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More often than not, books written about skiing include over simplified instructional techniques on how the ski powder “like the pros” or “How to Herringbone with less energy exerted” (WTF is a Herringbone?). So instead of providing a list complete with Alpine Skiing For Beginners as #1, we’ve compiled a list of Unofficial picks for the unofficial skier. From hallucinations to kick turns and snow pits to mountain heroes… Here are the “Top 10 Books About Skiing.”

10. Climb to Conquer (Peter Shelton)

Book Climb

In 1941 the pieces for what would become one of the most elite infantry units in the United States’ Armed forces were arranged on a ski hill in Vermont. From Vermont, to Ski Cooper, to the Italian Alps, The 10th Mountain Division’s history is as prolific as it is astounding. Shelton’s account is a spellbinding story of war heroes operating under dire circumstances in some of the most extreme locales in the world… All of which takes place on skis and in the mountains.

Link:  Climb to Conquer: The Untold Story of WWII’s 10th Mountain Division

9. Deep (Porter Fox)

Book Deep

Deep. There may not be a better descriptor in all of skiing. However, this in-depth look at the history of climate change and its impact on skiing’s future will wake up any skier to the reality that what we do as individuals and as a culture inevitably affects our mountains and the world on which they stand.

Link:  DEEP The Story of Skiing and The Future of Snow

8. Ski Randonée (Dr. Jean Vives)

Book Ski Randonee

Ski Randonnée is an old school guide to ski touring and skiing in the backcountry. The book itself is an exploration of all the techniques involved in backcountry skiing and touring. From avalanche assessment to “Herringbone techniques,” (I know… WTF is a Herringbone?) this book is not only cheesy in a good way but it provides the most simplistic and nuanced advice that makes ski touring that much less frustrating.

Note: Pick up this book before taking your first Avalanche course.

7. In Search of Powder (Jeremy Evans)

Book In Search'

In this notable look into ski bum culture, Jeremy Evans chronicles his life as a ski bum. From living in the Tahoe area post college, to a life changing stroke at the tender age of 26, and then back to the Tahoe area, Evans reflects on his own life in the context of ski bum culture. During his absence the culture had changed and continues to change to this day. What is ski bum culture and can it exist in the 21st century? Read to find out.

Link:  In Search of Powder: A Story of America’s Disappearing Ski Bum

6. The Edge of Never (William Kerig)

The Edge of Never

Kye Petersen is the son of legendary big mountain pioneer Trevor Petersen. In this book, author William Kerig takes us on Kye’s journey to Chamonix, where his father Trevor passed away while skiing the Glacier Rond. In order to put his father’s ghost to rest and join the skiing tribe of which his father was a chief, Kye travels to Chamonix. During the course of his trip, Kye follows Glen Plake, Stéphane ‘FanFAn’ Dan, and Mike Hattrup and through their mentorship as well as trail and error, the once young gun explores the place that captures the spirituality of skiing’s greatest heroes.

Link:  The Edge of Never; A True Story of Skiing’s Big Mountain Tribe

5. Staying Alive In Avalanche Terrain (Bruce Tremper)

Book Staying Alive

Staying Alive In Avalanche Terrain is like Snow Sense but with more detail. It’s a text-book that doesn’t read like a text-book. Instead, its information is displayed with great photos and insightful detail. It’s one of those books that backcountry skiers should revisit once a year if not more.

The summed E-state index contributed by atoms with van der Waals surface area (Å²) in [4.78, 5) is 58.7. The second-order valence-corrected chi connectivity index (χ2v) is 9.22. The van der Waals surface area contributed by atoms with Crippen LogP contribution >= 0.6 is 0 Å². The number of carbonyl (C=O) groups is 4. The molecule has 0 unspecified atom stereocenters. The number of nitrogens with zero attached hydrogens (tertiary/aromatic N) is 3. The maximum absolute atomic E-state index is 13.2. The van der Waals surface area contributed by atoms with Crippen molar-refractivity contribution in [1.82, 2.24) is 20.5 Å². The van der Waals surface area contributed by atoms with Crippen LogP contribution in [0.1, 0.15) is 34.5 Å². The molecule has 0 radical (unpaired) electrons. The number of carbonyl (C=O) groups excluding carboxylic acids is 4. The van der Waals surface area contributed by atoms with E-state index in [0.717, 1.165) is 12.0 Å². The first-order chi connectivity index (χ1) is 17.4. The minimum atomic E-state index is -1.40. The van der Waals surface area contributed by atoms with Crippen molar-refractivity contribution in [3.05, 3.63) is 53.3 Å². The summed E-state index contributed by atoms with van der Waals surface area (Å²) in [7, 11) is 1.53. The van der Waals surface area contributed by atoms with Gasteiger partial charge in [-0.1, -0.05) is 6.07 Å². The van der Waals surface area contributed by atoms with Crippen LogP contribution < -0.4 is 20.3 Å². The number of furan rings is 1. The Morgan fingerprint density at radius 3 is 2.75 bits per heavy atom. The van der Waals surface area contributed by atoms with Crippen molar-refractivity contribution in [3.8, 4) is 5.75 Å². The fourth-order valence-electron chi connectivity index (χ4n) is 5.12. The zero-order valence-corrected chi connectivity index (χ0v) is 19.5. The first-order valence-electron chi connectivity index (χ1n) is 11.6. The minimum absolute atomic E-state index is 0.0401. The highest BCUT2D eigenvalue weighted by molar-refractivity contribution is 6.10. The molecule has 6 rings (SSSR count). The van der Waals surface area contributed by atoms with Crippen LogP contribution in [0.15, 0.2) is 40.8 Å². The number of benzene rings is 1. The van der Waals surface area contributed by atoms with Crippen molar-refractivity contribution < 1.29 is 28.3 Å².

Link:  Staying Alive in Avalanche Terrain

4. Ski the Whole Mountain (Eric and Rob Deslauriers)

Book Ski The Whole

Rob Deslauriers is the Obi Wan of skiing and his brother Eric might just be skiing’s less cocky version of Han Solo. Whatever the case, these two are some of the most accomplished skiers, mountaineers, and all around experts when it comes to sliding on snow. Ski the Whole Mountain is a skiers guide to skiing better without the gaper explanations. The book reads clear and easy and the ridiculous photography displayed throughout the text makes it that much better. Normally, I would never include an instructional guide on this list but it’s the details and their descriptions that can and will make a skier infinitely better if they heed its timeless guidance.

Link: Oh you think you’re the best skier on the mountain already? Nevermind then…

Buy Now: Ski the Whole Mountain

3. Squallywood AKA The Book of G.N.A.R. (Robb Gaffney, Scot Schmidt, and Shane McConkey)

Book Squaw

BN’s, peeing mid line, and claiming farts inside the tram will all earn you extra credit points in the best game ever created. The brainchild of the Gaffney brothers and the late, great Shane McConkey, G.N.A.R. (Gaffney’s Numerical Assessment of Radness) is the only guidebook of its kind in the ski world. The meat and potatoes of it all… just send it you pussy!

Link:  Squallywood, a Guide to Squaw Valley’s Most Exposed Lines, 2nd Edition (2006)

2. Snow Sense (Jill Fredston and Doug Fesler)

Snow Sense

This short summary of avalanche fundamentals is not only necessary but easy to read. The book, which can be read in a day, is a must for any skiing venturing beyond the ropes. Study up and stay alive.

Link:  Snow Sense – A Guide to Evaluating Snow Avalanche Hazard

1. Night Driving (Dick Dorworth)

Book Night

Dick Dorworth is to skiing as Hunter S. Thompson is to the American Dream. Night Driving is a free-wheeling, no holds bar account of ski bumming across the western US and down the coast of South America. It’s both philosophical and based in action, giving ski bums a place in the literary world next to Kerouac’s Dharma Bums.

Link:  Night Driving

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